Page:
We'll only be selling at the Pflugerville market this week due to very low stock. Pre-Order for pick up in Pflugerville this week using the button below.
One of the reasons we are starting our Meat Buyers Club this July is to ensure our members don't face this problem in the future. Interested in a guaranteed supply of grass fed beef, pastured pork, or pastured chicken? Check out our Meat Buyers Club below.
It's a sad tale, really, the tale of Spartacus our lead rooster's death. If you've been following our laying hen saga, you'll remember that we've had some trouble in the past with predators. One on the first deterrents we tried was adding two roosters, Rocky & Bullwinkle, to the flock. They were about as successful as you'd imagine based on their names. Soon after we figured out that one of the original hens was a him - this rooster we named Spartacus. You can see from the photo that he was a magnificent specimen. He was a large barred-rock rooster, and his flock tending skills were as hot as his looks.
He was kind to Rocky and Bullwinkle, never picking fights, and he watched over his hens diligently. Each time we added new hens to the flock, he welcomed them under his protective wing. Even after we solved our aerial predator problem by moving the egg-mobile into the pig pasture and providing alternative shelter in our hay barn, Spartacus never ceased his protective measures. He called loudly to alert his girls to the presence of tasty bugs and greens, he diligently watched to skies and horizons for threats, and serviced his hens faithfully.
Recently, though, his protectiveness began to morph into assertiveness towards his owners. He never dared to lay claw or beak on either of us, but he did start running up behind us or at us in an unpleasantly assertive manner.
Sadly, we decided that he may have to be "retired" from his position as flock leader - it seemed the power had gone to his head.
We weren't the only ones who had noticed his threatening moves. Harley, our border collie, who frequently joined us during our chores, began to run Spartacus off when he approached and guard our backs whenever Spartacus was nearby. The final straw came when he physically attacked our teen-aged nephew last week. No one was harmed and no blood was drawn during the incident, though Spartacus did some unplanned flying off the toe of a boot.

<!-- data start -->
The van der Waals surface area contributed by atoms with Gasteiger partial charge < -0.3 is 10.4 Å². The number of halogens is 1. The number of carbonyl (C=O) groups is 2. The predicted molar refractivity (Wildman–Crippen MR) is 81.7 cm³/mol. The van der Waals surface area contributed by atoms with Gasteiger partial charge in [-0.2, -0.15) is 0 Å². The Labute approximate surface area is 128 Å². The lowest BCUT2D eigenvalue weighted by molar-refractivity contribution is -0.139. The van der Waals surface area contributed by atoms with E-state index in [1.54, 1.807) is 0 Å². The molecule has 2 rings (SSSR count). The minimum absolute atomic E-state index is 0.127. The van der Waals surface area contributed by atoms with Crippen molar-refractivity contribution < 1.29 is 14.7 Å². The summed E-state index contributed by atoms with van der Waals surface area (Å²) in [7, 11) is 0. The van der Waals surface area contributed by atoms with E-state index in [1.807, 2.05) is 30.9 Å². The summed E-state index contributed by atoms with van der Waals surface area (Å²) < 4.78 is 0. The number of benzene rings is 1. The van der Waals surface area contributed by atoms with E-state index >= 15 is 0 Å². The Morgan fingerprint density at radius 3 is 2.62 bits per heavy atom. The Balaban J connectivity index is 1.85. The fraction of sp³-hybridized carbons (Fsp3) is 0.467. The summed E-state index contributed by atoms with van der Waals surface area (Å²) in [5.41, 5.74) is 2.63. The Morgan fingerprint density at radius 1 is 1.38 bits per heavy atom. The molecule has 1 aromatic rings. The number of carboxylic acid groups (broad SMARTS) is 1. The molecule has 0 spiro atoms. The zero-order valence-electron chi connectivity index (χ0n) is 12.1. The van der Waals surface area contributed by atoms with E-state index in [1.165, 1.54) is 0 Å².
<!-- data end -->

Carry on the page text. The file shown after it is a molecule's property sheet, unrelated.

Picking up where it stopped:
It was decided, Spartacus had to go. He must have known he was on the way out, being "booted" so to speak. We'll never know what was going through his mind last night. We'll never know if it was an accident or if Spartacus really did choose to fall on his sword rather than be demoted.
Whatever the reason, we found him gasping and almost dead, head clamped in the cattle chute head holder. We'd like to assume he fell or flew towards the gate, slid down, and got stuck accidentally. Otherwise, it's just too sad.
Results in Super Seniors
The ubiquitous pig. Often maligned, yet so highly valued. Pigs have played an integral part of the homestead and we love them dearly, but their time has come. Once a pig reaches about 75% of his full size, the feed to weight conversion ration plummets - translation: he eats too much.
As you’ve probably seen on social media, getting butcher dates has been a real challenge. As soon as I was aware, I called my butcher only to learn that the next available date was in July (this was in early March). We have two pigs that are ready now, but I’ll just have to keep feeding them until it’s time for graduation. Consider them 5th year college seniors if you will. The pigs will keep growing, but the return on investment starts to decrease - just like my kids.
So until then, we are out of pork. We’ll have 4 pigs graduating in July so start planning your menus.
The Last Best News
This young man is the 18th calf born on the ranch this year, and the last for the season. His arrival brings us to a grand total of 11 males and 7 females born at Amber Oaks Ranch this year. The 2022 beef production prospects are looking good!